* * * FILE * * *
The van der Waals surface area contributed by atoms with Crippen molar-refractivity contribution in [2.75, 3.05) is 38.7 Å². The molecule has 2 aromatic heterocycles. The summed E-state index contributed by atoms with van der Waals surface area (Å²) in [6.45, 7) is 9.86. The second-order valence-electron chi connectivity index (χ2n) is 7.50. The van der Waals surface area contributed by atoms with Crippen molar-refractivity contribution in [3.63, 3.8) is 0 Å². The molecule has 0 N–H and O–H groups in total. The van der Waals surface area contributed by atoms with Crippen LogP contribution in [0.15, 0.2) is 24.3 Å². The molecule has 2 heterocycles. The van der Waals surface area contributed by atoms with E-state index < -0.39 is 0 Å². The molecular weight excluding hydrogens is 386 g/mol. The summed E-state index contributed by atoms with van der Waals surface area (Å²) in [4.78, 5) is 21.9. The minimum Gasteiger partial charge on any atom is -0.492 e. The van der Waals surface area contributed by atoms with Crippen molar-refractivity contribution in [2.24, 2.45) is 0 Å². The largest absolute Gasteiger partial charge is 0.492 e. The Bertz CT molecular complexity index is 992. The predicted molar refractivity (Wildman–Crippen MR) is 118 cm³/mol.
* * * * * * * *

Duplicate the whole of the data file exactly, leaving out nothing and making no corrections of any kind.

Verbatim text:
The van der Waals surface area contributed by atoms with Crippen molar-refractivity contribution in [2.75, 3.05) is 38.7 Å². The molecule has 2 aromatic heterocycles. The summed E-state index contributed by atoms with van der Waals surface area (Å²) in [6.45, 7) is 9.86. The second-order valence-electron chi connectivity index (χ2n) is 7.50. The van der Waals surface area contributed by atoms with Crippen molar-refractivity contribution in [3.63, 3.8) is 0 Å². The molecule has 0 N–H and O–H groups in total. The van der Waals surface area contributed by atoms with Crippen LogP contribution in [0.15, 0.2) is 24.3 Å². The molecule has 2 heterocycles. The van der Waals surface area contributed by atoms with E-state index < -0.39 is 0 Å². The molecular weight excluding hydrogens is 386 g/mol. The summed E-state index contributed by atoms with van der Waals surface area (Å²) in [4.78, 5) is 21.9. The minimum Gasteiger partial charge on any atom is -0.492 e. The van der Waals surface area contributed by atoms with Crippen molar-refractivity contribution in [2.24, 2.45) is 0 Å². The largest absolute Gasteiger partial charge is 0.492 e. The Bertz CT molecular complexity index is 992. The predicted molar refractivity (Wildman–Crippen MR) is 118 cm³/mol.